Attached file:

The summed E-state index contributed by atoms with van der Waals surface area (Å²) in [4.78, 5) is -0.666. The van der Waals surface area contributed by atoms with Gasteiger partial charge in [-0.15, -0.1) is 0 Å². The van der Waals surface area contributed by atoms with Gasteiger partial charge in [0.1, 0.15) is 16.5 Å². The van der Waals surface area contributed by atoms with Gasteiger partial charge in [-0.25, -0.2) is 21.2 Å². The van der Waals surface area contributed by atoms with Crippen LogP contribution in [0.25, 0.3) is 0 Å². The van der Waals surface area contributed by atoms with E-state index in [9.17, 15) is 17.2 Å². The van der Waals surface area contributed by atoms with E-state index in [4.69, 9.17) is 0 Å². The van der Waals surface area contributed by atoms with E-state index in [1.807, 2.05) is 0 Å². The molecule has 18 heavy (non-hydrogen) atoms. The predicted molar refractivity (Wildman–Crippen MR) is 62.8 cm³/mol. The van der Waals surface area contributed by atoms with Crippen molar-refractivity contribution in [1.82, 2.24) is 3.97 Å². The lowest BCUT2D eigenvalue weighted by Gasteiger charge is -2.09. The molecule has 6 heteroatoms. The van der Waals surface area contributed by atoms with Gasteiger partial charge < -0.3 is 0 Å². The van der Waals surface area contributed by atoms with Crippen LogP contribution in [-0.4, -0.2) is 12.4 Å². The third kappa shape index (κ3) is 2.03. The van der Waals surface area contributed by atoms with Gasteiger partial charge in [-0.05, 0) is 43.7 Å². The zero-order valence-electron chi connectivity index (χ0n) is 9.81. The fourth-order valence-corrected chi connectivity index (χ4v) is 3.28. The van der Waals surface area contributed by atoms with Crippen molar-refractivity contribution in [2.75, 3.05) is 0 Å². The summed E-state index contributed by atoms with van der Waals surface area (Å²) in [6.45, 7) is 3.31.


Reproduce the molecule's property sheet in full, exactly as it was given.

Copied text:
The summed E-state index contributed by atoms with van der Waals surface area (Å²) in [4.78, 5) is -0.666. The van der Waals surface area contributed by atoms with Gasteiger partial charge in [-0.15, -0.1) is 0 Å². The van der Waals surface area contributed by atoms with Gasteiger partial charge in [0.1, 0.15) is 16.5 Å². The van der Waals surface area contributed by atoms with Gasteiger partial charge in [-0.25, -0.2) is 21.2 Å². The van der Waals surface area contributed by atoms with Crippen LogP contribution in [0.25, 0.3) is 0 Å². The van der Waals surface area contributed by atoms with E-state index in [9.17, 15) is 17.2 Å². The van der Waals surface area contributed by atoms with E-state index in [4.69, 9.17) is 0 Å². The van der Waals surface area contributed by atoms with E-state index in [1.807, 2.05) is 0 Å². The molecule has 18 heavy (non-hydrogen) atoms. The predicted molar refractivity (Wildman–Crippen MR) is 62.8 cm³/mol. The van der Waals surface area contributed by atoms with Crippen molar-refractivity contribution in [1.82, 2.24) is 3.97 Å². The lowest BCUT2D eigenvalue weighted by Gasteiger charge is -2.09. The molecule has 6 heteroatoms. The van der Waals surface area contributed by atoms with Gasteiger partial charge < -0.3 is 0 Å². The van der Waals surface area contributed by atoms with Crippen LogP contribution in [-0.4, -0.2) is 12.4 Å². The third kappa shape index (κ3) is 2.03. The van der Waals surface area contributed by atoms with Gasteiger partial charge in [-0.05, 0) is 43.7 Å². The zero-order valence-electron chi connectivity index (χ0n) is 9.81. The fourth-order valence-corrected chi connectivity index (χ4v) is 3.28. The van der Waals surface area contributed by atoms with Crippen molar-refractivity contribution in [2.75, 3.05) is 0 Å². The summed E-state index contributed by atoms with van der Waals surface area (Å²) in [6.45, 7) is 3.31.